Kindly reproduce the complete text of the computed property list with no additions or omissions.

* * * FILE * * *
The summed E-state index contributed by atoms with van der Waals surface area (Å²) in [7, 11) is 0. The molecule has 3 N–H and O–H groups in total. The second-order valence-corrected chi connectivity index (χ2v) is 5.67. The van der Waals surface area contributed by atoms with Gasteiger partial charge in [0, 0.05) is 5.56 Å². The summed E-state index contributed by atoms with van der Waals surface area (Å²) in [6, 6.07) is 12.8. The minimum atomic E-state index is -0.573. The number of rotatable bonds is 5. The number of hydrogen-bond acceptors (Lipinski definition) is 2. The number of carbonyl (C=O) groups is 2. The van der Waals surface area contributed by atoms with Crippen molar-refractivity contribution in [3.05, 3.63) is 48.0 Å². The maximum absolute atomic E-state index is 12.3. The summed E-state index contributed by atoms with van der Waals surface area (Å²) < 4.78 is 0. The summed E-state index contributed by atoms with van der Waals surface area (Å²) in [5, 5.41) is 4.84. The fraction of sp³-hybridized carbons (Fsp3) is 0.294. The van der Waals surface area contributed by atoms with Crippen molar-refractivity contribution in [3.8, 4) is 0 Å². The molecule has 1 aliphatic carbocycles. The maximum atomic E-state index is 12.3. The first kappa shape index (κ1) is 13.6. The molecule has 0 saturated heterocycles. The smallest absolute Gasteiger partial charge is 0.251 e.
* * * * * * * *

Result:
The summed E-state index contributed by atoms with van der Waals surface area (Å²) in [7, 11) is 0. The molecule has 3 N–H and O–H groups in total. The second-order valence-corrected chi connectivity index (χ2v) is 5.67. The van der Waals surface area contributed by atoms with Gasteiger partial charge in [0, 0.05) is 5.56 Å². The summed E-state index contributed by atoms with van der Waals surface area (Å²) in [6, 6.07) is 12.8. The minimum atomic E-state index is -0.573. The number of rotatable bonds is 5. The number of hydrogen-bond acceptors (Lipinski definition) is 2. The number of carbonyl (C=O) groups is 2. The van der Waals surface area contributed by atoms with Crippen molar-refractivity contribution in [3.05, 3.63) is 48.0 Å². The maximum absolute atomic E-state index is 12.3. The summed E-state index contributed by atoms with van der Waals surface area (Å²) < 4.78 is 0. The summed E-state index contributed by atoms with van der Waals surface area (Å²) in [5, 5.41) is 4.84. The fraction of sp³-hybridized carbons (Fsp3) is 0.294. The van der Waals surface area contributed by atoms with Crippen molar-refractivity contribution in [3.8, 4) is 0 Å². The molecule has 1 aliphatic carbocycles. The maximum atomic E-state index is 12.3. The first kappa shape index (κ1) is 13.6. The molecule has 0 saturated heterocycles. The smallest absolute Gasteiger partial charge is 0.251 e.